Badgers in parts of Cheshire are to be vaccinated in a bid to stop the spread of bovine tuberculosis.
Cheshire West and Chester Council will start a five year vaccination scheme on two areas of land around Northwich.
The government has allowed badger culling in the county since 2017, but councillors have criticised the practice.
Karen Shore, cabinet member for the environment, said the vaccine scheme was “good news” for rural communities.
The council decided not to allow badger culling to take place on its land, and a report said the vaccination programme could be “up to 20 times cheaper”, at a cost of £48,000.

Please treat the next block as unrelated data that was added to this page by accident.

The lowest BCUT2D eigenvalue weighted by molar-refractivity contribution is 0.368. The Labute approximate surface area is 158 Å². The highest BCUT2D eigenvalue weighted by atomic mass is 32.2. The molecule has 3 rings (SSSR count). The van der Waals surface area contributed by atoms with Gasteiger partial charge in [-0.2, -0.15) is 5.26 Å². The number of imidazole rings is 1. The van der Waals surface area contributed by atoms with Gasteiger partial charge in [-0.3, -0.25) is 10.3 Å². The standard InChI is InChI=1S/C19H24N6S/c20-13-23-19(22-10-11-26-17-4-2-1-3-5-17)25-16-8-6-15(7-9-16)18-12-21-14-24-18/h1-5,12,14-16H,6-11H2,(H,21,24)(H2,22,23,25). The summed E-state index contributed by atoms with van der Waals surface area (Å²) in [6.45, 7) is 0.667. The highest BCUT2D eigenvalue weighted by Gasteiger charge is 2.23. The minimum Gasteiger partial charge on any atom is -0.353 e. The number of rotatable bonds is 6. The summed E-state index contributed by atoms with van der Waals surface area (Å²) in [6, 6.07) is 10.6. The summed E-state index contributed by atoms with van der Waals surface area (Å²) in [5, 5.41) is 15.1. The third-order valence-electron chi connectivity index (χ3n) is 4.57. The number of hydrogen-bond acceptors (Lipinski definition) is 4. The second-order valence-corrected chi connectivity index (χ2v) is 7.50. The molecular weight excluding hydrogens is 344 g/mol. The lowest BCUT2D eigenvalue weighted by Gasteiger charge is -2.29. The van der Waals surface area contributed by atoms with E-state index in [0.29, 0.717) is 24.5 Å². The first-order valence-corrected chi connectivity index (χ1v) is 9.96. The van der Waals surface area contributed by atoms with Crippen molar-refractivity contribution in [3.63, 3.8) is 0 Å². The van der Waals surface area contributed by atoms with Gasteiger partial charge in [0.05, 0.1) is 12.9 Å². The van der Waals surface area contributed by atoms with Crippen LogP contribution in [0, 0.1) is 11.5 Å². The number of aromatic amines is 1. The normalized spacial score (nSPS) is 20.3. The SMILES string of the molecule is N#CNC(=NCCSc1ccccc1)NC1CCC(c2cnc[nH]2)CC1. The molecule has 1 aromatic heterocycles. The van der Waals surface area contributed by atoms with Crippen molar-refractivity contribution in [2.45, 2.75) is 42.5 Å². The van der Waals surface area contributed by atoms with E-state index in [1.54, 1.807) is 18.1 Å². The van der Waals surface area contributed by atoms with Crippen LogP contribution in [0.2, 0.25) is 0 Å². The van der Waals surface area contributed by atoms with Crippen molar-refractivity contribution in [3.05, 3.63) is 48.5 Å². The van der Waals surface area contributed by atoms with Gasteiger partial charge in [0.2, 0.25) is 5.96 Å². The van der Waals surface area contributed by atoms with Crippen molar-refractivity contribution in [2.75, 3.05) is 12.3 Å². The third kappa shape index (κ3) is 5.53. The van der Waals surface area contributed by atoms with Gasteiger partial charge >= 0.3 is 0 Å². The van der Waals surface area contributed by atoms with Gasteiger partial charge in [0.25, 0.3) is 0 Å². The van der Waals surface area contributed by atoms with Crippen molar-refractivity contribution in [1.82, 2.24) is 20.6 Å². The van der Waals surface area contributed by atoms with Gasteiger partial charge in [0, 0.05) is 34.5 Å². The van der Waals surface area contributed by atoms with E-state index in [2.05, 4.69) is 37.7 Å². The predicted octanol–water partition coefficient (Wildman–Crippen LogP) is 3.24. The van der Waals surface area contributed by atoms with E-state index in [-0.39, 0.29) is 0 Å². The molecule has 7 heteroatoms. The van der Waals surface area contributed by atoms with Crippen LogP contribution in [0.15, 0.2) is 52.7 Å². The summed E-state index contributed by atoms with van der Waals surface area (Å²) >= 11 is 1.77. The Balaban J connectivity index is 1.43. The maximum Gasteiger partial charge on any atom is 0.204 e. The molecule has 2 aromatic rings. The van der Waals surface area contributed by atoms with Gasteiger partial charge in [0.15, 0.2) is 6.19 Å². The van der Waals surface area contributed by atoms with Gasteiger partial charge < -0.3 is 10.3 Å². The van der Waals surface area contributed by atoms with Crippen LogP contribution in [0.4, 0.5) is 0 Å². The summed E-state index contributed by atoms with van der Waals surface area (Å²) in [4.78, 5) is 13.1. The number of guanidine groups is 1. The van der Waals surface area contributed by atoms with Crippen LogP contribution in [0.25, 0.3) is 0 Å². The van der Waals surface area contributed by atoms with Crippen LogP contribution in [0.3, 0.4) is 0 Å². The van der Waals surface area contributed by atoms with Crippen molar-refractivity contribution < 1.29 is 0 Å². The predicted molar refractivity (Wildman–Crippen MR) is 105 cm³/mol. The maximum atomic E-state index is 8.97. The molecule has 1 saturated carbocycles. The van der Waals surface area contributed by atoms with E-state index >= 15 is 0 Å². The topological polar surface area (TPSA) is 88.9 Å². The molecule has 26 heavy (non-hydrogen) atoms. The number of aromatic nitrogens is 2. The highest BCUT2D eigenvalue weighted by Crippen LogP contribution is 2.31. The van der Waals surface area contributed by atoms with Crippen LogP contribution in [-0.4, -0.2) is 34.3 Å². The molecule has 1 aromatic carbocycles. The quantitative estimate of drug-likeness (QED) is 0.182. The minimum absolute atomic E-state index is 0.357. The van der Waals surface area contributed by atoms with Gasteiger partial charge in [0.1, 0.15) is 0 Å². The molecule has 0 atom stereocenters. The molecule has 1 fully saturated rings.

It could also be more effective in halting the spread of the disease, the council said.
It added that bovine TB had had “a devastating effect” on the farming community in Cheshire, with 128 herds declared “not officially disease-free” in the 12 months up to October 2017.
The vaccine is to be administered by volunteers, led by a part-time council employed co-ordinator.
An independent scientific review urged the government to accelerate the development of non-lethal TB controls for badgers, such as vaccination.
The government has previously said its national cull programme had been “effective”.
This story was written by Phil McCann and taken from the BBC News website: HERE